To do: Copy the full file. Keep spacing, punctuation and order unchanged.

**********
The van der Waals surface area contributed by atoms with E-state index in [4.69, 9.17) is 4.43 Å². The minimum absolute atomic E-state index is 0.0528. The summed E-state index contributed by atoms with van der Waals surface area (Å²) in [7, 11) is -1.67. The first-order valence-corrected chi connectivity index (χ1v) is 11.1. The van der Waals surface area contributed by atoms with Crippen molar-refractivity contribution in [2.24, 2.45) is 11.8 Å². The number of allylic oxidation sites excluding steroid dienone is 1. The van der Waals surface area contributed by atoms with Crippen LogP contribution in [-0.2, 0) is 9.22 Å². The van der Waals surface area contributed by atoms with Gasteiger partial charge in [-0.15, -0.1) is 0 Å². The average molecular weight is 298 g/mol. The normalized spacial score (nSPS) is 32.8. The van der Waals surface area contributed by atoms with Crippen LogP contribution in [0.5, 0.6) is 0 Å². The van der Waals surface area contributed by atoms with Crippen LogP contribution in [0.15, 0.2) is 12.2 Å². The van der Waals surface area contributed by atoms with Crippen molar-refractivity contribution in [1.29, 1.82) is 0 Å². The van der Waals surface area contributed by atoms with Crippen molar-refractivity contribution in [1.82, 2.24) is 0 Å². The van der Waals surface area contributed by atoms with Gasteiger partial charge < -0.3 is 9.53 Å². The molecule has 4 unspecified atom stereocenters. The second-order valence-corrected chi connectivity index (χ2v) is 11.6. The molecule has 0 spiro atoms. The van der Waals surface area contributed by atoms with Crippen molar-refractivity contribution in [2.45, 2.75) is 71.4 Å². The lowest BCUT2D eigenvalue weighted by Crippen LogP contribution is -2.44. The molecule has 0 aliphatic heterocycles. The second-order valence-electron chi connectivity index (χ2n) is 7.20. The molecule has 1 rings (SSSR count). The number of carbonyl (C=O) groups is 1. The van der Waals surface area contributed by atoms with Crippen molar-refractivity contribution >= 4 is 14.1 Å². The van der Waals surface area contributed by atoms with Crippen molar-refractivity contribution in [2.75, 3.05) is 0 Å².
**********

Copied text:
The van der Waals surface area contributed by atoms with E-state index in [4.69, 9.17) is 4.43 Å². The minimum absolute atomic E-state index is 0.0528. The summed E-state index contributed by atoms with van der Waals surface area (Å²) in [7, 11) is -1.67. The first-order valence-corrected chi connectivity index (χ1v) is 11.1. The van der Waals surface area contributed by atoms with Crippen molar-refractivity contribution in [2.24, 2.45) is 11.8 Å². The number of allylic oxidation sites excluding steroid dienone is 1. The van der Waals surface area contributed by atoms with Crippen LogP contribution in [-0.2, 0) is 9.22 Å². The van der Waals surface area contributed by atoms with Gasteiger partial charge in [-0.15, -0.1) is 0 Å². The average molecular weight is 298 g/mol. The normalized spacial score (nSPS) is 32.8. The van der Waals surface area contributed by atoms with Crippen LogP contribution in [0.5, 0.6) is 0 Å². The van der Waals surface area contributed by atoms with Crippen LogP contribution in [0.15, 0.2) is 12.2 Å². The van der Waals surface area contributed by atoms with Crippen molar-refractivity contribution in [1.29, 1.82) is 0 Å². The van der Waals surface area contributed by atoms with Crippen molar-refractivity contribution in [1.82, 2.24) is 0 Å². The van der Waals surface area contributed by atoms with Gasteiger partial charge < -0.3 is 9.53 Å². The molecule has 4 unspecified atom stereocenters. The second-order valence-corrected chi connectivity index (χ2v) is 11.6. The molecule has 0 spiro atoms. The van der Waals surface area contributed by atoms with Crippen molar-refractivity contribution in [2.45, 2.75) is 71.4 Å². The lowest BCUT2D eigenvalue weighted by Crippen LogP contribution is -2.44. The molecule has 0 aliphatic heterocycles. The second-order valence-electron chi connectivity index (χ2n) is 7.20. The molecule has 1 rings (SSSR count). The number of carbonyl (C=O) groups is 1. The van der Waals surface area contributed by atoms with Crippen molar-refractivity contribution >= 4 is 14.1 Å². The van der Waals surface area contributed by atoms with Crippen molar-refractivity contribution in [2.75, 3.05) is 0 Å².